More than 1,200 trees and shrubs have been planted during the event’s 15-year history – an average of 11 plants for each of the site’s 6,800 acres.

“Our contribution is something to be proud of,” Valenzuela said. “Two hundred years from now, when we’re all gone and forgotten, there will be this legacy of trees for generations to come.”

The event is supported by Fermilab’s governing organization, Fermi Research Alliance, and the non-profit environmental organization, Fermi Natural Areas. It is the result of the Environmental Land Management Committee’s long-range plan to reforest areas of the Fermilab site.

“We help nature by planting trees and shrubs. We’re planting native plants to further enrich the ecosystem, to ensure the survival of these species for years to come,” Valenzuela said. “Our ecosystem provides food and shelter to wildlife. It isn’t by chance that we see bird and animal species stopping by – they see something they like.”

Planting takes place at 11:30 a.m. today near the Wilson Avenue guardhouse [see map]. Approximately 85 trees and shrubs are available for planting. Wear or bring clothes that can get dirty.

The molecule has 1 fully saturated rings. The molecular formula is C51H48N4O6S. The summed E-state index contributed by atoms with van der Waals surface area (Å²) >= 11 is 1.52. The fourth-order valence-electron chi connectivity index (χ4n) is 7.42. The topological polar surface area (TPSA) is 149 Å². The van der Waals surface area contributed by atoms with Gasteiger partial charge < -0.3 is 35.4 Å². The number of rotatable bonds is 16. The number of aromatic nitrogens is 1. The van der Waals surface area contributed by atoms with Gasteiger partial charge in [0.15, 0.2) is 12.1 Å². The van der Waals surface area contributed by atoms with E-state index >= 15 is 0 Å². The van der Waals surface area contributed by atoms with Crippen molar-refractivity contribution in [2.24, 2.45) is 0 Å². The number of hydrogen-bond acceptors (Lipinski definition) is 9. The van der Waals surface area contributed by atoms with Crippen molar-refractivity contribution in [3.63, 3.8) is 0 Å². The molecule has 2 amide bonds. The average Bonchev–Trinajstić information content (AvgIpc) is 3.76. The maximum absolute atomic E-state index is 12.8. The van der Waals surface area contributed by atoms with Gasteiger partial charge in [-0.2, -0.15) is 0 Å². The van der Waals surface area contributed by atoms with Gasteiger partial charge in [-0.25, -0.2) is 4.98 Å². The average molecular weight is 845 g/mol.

Visit the Earth/Arbor Day event Web site for more information.

-- Rhianna Wisniewski

Photo of the Day

DOE, Fermilab management visit future NOvA site

Young-Kee Kim, Fermilab deputy director; Dennis Kovar, Department of Energy associate director of science for high energy physics; Joanna Livengood, DOE Fermi site office manager; Mark Bollinger, deputy manager of DOE's Fermi Site Office; and Pier Oddone, Fermilab director, stand on large piece of granite polished by the glaciers located at the site where the NOvA detector building will be built. A groundbreaking event took place for the NOvA detector building on Friday, May 1, 2009.

In the News

Lecture nights reveal the physics of Angels & Demons

From Interactions.org, April 30, 2009